TFF Part 1: Data gathering: how hard can it be?

January 17, 2022

In which we dive into the intricacies of data collection in software development.

Those familiar with the series can skip ahead to the next section.

For everyone else: welcome to the first part of the Toronto Fire Fan (TFF) series of posts in which I share the kinds of decisions made by senior software developers and system designers daily.

Feel free to check out the intro.

If you’re a developer looking to advance into systems design and architecture, these posts will give you a taste of some considerations you’ll want to start making.

If you’re not a developer, these posts will give you a behind-the-scenes glimpse into what the developers making your software are up to.

Toronto Fire Fan is a software that plots on a map: active incidents to which Toronto Fire Services is responding in real-time. You can check it out here.

Data Collection

The TFF data processor extracts data from an upstream data source server.

Data collection sounds easy and straightforward, but as one of my mentors once said, “things in software development are rarely as straightforward as they first seem.”

First idea to ingrain in your mind: when you’re asked to gather data, you’re being asked to gather data for a specific purpose. The organization has questions, and they want data to help answer those questions. The logical conclusion is that there’s little point in gathering data unless you, clearly, know what questions need answers.

This is a critical starting point that you must get right because it heavily influences all the decisions that follow.

Next, you’ll have to determine where you’re going to get your data. In some cases, you may have to aggregate data from multiple sources. You’ll have to figure out how to do that.

Suppose you’re developing a weather app that collects data from different sources. One source tells you the amount of rain in millimeters in your area for each hour in 24 hours. The other source tells you the amount of precipitation (i.e., rain, snow, sleet, etc.) in inches per day. How do you combine all that data to get the answers you need? That can be a hefty challenge – a story for another day.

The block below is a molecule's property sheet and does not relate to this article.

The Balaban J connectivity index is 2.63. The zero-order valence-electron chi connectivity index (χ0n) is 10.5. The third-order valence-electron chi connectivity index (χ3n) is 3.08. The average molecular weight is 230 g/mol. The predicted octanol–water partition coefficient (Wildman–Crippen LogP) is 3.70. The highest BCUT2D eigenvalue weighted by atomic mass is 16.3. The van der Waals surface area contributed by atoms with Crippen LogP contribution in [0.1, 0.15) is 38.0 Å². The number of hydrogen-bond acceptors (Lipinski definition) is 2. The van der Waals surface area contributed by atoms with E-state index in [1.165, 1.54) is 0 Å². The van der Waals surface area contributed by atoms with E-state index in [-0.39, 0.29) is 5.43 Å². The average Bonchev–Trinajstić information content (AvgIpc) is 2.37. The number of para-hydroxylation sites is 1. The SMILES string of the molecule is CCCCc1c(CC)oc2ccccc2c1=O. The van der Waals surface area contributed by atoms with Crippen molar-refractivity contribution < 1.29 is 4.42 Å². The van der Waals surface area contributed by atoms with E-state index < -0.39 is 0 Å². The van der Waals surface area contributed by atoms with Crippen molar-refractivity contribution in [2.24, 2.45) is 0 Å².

Let’s keep it simple(r) for now.

We’re only getting data from one source for the TFF project – it’s data provided to the public by the City of Toronto. Here’s a sample:

The data is presented in a table with the following eight column headers from left to right: prime street, cross street, dispatch time, incident number, incident type, alarm level, area, and dispatched units.

Experienced developers will immediately spot several potential challenges this data presents. That’s because experience trains developers to focus less on individual software components, and more on the broader purpose(s) of the software. With experience, you learn to connect the broader requirements with every task you must complete to attain them.

You learn to look ahead.

So, you understand how work you do further down the road impacts work you’re doing right now.

For example, suppose all we want to do is to plot these locations on a map. How do we do that?

I find it helps to work backwards from the end.

At some point, we must either create our own map or use mapping software (like Google Maps). Let’s keep it simple. Let’s not reinvent the wheel. We’ll use an existing third-party mapping software.

Now, we have other decisions to make, such as, “which mapping software should we use?” There are several factors to consider like, cost, technical constraints, usability, and even, politics. We’ll dive deeper into the intricacies of this decision in an upcoming post on third-party software.

Suppose we’re forced to use software that can only give us a map if we provide latitudinal and longitudinal (a.k.a. “lat-long”) coordinates. As you can see, the source data doesn’t have geographic coordinates. Luckily, the mapping software also has a feature that can transform freeform address text into lat-long coordinates in a process called, geocoding. Cool! Oh, and, uncool because the mapping software maker bills us for every address we need to geocode. ☹ To be fair, though, this would factor into the decision on which mapping software to use, which we’ll examine in the upcoming post.